Opinion by Simon Travaglia
Eldred Squires, a 26-year-old operator/administrator at a major British chemical company, was the first victim. At approximately 9:03A.M., Squires logged into his personal account and sent some e-mail to a friend at a remote site. Logging out, he then logged in to the operator account to clean up some problematic print queues. Following this, he logged out and logged in to a test account to check that his print queues were accepting data from normal users. Finding that all was well, he logged out then logged in to the root account to create a new user name to receive held desk mail. Wanting to test this new user name, he logged out from root and proceeded to log in to his new account. Barely three letters into his 12-letter alphanumeric password, he slumped forward across his keyboard, dead.
The autopsy revealed that the victim's cerebral cortex suffered damage consistent with heating the brain to approximately 120 degrees Celcius, but the heat source was a mystery. Computer and workplace safety officers decided to recreate the circumstances leading up to the tragedy. Within five minutes, another victim lay sprawled dead across the keyboard, a fine patina of sweat on his brow.
Admitting defeat, the Safety Office called in an expert in computer-related deaths, Dr. Brian Anilpeeper. Moments after examining the logs and audits, Anilpeeper was able to correctly diagnose the cause of death--Multiple Username Disorder.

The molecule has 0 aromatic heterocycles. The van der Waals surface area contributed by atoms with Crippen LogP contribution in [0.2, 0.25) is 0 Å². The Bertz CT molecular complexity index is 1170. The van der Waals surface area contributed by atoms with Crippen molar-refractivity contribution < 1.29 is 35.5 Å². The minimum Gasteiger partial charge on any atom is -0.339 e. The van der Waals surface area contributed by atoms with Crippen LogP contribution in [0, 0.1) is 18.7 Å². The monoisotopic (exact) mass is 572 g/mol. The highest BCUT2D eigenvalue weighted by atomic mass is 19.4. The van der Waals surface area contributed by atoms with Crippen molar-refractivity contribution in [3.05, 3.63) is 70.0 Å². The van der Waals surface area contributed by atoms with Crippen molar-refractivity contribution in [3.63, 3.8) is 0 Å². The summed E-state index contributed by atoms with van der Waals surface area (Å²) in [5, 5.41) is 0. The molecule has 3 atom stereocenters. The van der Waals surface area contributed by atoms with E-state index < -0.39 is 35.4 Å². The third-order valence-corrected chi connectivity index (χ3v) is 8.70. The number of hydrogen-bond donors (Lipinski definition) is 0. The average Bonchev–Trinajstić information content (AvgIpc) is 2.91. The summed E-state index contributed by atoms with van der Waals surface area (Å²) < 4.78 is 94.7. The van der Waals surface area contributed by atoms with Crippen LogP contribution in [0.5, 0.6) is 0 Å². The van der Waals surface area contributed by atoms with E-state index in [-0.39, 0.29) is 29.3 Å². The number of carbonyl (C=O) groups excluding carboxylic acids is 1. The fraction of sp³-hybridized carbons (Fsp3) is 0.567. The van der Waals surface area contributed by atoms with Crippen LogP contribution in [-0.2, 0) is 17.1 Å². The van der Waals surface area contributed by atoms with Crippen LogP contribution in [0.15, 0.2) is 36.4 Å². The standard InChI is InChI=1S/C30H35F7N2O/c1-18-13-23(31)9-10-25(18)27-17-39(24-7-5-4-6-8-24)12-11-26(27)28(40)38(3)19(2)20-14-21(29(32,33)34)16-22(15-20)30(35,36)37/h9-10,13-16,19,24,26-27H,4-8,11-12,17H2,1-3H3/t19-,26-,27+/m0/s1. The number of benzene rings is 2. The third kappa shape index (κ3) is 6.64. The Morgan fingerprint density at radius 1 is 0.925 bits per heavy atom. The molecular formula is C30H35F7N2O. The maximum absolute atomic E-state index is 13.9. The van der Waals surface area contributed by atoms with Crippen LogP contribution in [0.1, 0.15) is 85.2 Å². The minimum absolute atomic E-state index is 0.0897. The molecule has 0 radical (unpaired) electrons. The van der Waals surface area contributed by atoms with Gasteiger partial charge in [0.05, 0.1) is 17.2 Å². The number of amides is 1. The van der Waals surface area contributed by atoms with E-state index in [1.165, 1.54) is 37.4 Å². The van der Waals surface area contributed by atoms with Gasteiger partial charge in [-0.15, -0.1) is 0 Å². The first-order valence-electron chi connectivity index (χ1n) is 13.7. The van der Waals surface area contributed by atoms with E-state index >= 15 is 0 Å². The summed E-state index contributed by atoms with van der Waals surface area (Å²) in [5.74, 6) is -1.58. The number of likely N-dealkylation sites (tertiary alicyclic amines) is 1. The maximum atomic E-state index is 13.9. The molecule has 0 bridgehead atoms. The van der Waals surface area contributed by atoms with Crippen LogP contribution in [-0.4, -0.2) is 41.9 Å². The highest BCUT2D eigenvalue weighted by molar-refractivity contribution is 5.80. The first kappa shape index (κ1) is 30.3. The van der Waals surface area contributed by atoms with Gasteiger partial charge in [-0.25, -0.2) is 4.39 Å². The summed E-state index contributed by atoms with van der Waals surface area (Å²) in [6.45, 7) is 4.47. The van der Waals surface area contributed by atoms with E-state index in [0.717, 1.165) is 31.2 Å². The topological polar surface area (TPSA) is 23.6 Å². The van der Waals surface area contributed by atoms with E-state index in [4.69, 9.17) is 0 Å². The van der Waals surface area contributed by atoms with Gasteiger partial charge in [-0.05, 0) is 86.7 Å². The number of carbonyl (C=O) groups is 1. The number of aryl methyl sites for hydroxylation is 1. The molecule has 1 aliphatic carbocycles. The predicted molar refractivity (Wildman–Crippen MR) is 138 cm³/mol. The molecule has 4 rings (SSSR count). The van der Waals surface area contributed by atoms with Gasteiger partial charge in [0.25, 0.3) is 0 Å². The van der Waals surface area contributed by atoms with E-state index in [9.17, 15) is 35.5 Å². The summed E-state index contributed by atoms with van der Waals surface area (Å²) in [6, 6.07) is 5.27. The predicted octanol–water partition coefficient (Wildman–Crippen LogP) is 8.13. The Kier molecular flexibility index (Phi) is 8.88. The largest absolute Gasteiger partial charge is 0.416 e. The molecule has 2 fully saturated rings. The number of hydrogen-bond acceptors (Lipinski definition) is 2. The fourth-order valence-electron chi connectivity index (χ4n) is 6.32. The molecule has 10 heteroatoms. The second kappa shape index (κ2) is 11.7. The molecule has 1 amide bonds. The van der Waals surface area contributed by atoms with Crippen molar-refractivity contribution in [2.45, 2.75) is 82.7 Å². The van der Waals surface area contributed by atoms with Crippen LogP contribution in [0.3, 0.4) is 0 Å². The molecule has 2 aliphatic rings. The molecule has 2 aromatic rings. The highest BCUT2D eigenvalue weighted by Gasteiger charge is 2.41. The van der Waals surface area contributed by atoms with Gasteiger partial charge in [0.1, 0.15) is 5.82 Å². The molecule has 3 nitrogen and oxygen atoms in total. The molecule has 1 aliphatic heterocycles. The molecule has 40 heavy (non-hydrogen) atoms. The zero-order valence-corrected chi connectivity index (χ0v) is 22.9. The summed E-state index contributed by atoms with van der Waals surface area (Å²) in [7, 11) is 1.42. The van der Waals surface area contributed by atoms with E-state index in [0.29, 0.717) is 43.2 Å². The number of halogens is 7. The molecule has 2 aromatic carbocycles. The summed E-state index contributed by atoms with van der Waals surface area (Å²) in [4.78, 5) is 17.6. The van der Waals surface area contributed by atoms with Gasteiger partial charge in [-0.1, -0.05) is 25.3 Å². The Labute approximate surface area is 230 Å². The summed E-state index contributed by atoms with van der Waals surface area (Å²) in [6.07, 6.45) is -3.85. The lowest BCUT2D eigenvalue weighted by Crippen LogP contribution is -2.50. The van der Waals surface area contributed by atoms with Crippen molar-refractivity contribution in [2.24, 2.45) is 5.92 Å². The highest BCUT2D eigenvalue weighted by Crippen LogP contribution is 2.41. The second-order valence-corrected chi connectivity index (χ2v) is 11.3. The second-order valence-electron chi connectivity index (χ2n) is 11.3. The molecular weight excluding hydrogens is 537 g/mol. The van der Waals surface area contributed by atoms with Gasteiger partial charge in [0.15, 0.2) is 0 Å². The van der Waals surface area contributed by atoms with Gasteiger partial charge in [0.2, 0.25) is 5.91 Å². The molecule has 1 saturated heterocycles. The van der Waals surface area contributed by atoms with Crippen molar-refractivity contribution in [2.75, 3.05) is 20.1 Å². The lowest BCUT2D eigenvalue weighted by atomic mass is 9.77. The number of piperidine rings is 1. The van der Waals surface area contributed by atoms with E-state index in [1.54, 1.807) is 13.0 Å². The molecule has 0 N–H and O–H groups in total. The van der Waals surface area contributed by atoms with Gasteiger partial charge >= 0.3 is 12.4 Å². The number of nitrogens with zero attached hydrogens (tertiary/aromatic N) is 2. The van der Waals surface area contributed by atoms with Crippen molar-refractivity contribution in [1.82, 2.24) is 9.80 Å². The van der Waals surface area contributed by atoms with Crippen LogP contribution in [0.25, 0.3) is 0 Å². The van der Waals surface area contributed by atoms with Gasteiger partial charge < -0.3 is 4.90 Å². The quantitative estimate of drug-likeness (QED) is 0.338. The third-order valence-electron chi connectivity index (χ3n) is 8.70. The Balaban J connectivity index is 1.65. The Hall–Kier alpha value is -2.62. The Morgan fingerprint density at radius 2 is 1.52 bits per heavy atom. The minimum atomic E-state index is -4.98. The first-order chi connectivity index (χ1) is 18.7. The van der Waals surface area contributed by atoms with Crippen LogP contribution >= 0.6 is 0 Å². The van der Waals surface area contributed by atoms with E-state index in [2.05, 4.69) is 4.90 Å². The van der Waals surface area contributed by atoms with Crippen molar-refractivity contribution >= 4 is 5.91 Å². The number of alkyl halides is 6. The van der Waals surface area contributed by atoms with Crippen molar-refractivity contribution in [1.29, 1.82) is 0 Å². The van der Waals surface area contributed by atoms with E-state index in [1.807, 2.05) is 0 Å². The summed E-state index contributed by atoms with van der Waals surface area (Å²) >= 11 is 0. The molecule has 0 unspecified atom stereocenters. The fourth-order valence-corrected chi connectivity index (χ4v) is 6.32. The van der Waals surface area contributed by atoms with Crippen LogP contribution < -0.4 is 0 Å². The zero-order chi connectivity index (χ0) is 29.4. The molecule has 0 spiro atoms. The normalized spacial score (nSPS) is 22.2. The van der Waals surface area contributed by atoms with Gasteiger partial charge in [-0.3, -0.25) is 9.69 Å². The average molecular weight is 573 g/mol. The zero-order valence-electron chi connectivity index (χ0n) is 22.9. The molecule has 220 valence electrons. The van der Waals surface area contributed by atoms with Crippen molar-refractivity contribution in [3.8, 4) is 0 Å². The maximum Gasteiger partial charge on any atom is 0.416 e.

MUD, Anilpeeper explained, is a dangerous new side effect of the current computing mindset. People become encumbered with several user names until, ultimately, their brains fry. It's the computer analog to Multiple Personality Disorders.
"People are required to maintain several accounts for various purposes," he continued. "One for, say, an administration function; one for their own personal use; another for normal work; and perhaps yet another for financial and charging matters. Sooner or later, the combination of what is required of the user of these accounts will wreak its havoc on the brain, causing mass cerebral hysteria."
Later, in a harmless demonstration, Dr. Anilpeeper took a volunteer and assigned him five user names for different purposes. Victim No. 3 fell to the floor in a lifeless heap. "I lied about it being harmless," Anilpeeper said. "So sue me."
Months later, scientists are still no nearer to finding a solution, mainly because they're scared to log in to the research computers. Life goes on. Or, sometimes it doesn't.
In an effort to reduce the crippling side effects of MUD, the Computer Risk Committee has compiled this list of warning signs. Potential victims may:
Should one or more of these symptoms be present, STOP USING YOUR ACCOUNT NOW!
Log out, and walk away. The life you save...
Simon Travaglia lives in Waikato, New Zealand, and is the author of The Bastard Operator from Hell, found at DATAMATION's PlugIN home page.